S20: The State of the Art and Science in Creative Arts Therapies - with a Focus on Treatment of Trauma

Jeremy Nobel1, Marcia Rosal2, Sherry Goodill3, Stephen Snow4, Bryan Hunter56

1Harvard University, USA; 2Florida State University, USA; 3Drexel University, USA; 4Concordia University, Canada; 5Nazareth College, USA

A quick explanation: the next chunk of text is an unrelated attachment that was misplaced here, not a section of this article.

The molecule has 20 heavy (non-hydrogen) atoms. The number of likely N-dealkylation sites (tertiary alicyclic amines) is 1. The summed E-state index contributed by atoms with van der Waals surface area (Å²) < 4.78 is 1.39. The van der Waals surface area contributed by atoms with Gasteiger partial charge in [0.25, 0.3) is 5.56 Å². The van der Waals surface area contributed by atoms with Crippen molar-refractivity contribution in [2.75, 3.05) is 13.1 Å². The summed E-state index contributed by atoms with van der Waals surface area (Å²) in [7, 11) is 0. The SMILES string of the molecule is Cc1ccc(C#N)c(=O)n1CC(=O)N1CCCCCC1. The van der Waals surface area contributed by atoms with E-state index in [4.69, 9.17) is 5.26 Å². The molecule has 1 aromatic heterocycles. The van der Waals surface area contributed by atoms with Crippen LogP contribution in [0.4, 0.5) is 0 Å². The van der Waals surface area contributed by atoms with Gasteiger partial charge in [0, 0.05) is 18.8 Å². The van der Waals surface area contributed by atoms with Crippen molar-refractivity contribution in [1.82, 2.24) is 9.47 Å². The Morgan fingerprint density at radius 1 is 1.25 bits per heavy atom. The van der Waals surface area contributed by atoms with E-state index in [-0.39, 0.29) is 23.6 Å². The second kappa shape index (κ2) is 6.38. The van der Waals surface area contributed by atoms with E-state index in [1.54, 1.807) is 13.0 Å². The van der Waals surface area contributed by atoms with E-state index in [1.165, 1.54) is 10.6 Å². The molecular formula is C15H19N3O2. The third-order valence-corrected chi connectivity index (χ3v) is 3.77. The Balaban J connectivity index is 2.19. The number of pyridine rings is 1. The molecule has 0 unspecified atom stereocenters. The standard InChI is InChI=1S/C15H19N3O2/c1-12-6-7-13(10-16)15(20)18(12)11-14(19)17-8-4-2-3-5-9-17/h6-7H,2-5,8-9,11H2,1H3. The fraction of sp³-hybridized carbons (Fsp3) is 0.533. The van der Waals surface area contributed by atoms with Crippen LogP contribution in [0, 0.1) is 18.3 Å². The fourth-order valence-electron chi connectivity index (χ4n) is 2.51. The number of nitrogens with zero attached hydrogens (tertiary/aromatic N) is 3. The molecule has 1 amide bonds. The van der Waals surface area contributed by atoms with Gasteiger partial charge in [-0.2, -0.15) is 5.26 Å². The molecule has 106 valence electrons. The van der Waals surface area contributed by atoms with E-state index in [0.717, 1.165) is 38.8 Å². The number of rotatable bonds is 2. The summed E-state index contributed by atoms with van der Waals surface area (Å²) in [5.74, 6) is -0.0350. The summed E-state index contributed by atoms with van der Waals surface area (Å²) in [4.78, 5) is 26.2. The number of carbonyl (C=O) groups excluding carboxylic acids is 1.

The creative arts are putative, inherent aspects of our human social being. Application of the arts for therapeutic outcomes is well established among the creative arts therapies professions and encompasses over 60 years of clinical practice and research in the USA. These highly skilled, credentialed professionals use arts modalities and creative processes during intentional intervention in therapeutic, rehabilitative, medical, community, and educational settings. This panel will begin with a state of the art review of current research and the goals and issues of ongoing research by moderator, Jeremy Nobel.  Then distinguished clinician/scholars from four creative arts therapy disciplines (art therapy, dance/movement therapy, drama therapy, and music therapy) will present discipline-specific research focused on treatment of trauma. Panelists will offer a coordinated presentation highlighting underlying paradigms of the creative arts therapies and emerging trends in evidence-informed practice. Selected applications of creative arts therapies, including those in the context of academic health centers and IM will be illustrated. Research in art therapy has its roots at the National Institute for Mental Health where Wadeson and colleagues conducted numerous studies in the 1960s and 1970s. Current research is focused on studying therapeutic outcomes to identify best practices for art therapists with various populations and settings including research in medical art therapy practice. Dance/movement therapy (DMT) research includes studies on psychosocial assessment through analysis of dynamic movement parameters, and studies on the efficacy of DMT in clinical and community contexts. Key outcome variables and other considerations for DMT research will be identified. Drama therapy has been especially effective in working with at-risk youth.  Significant outcome research in drama therapy for adults with developmental disabilities and the use of role-playing as an assessment to differentiate individuals with paranoid versus non-paranoid schizophrenia are two examples of evidence-based research in the field. Music therapy has a longstanding research record focused on diverse patient groups in both psychosocial/community and medical/rehabilitation settings. Clinical outcome research has demonstrated both statistically significant and substantive effect sizes on clients' psychological, sociological, and physiological health-related functioning. Methodological issues in creative arts therapy research, including the question of standardizing interventions for research purposes, will be discussed.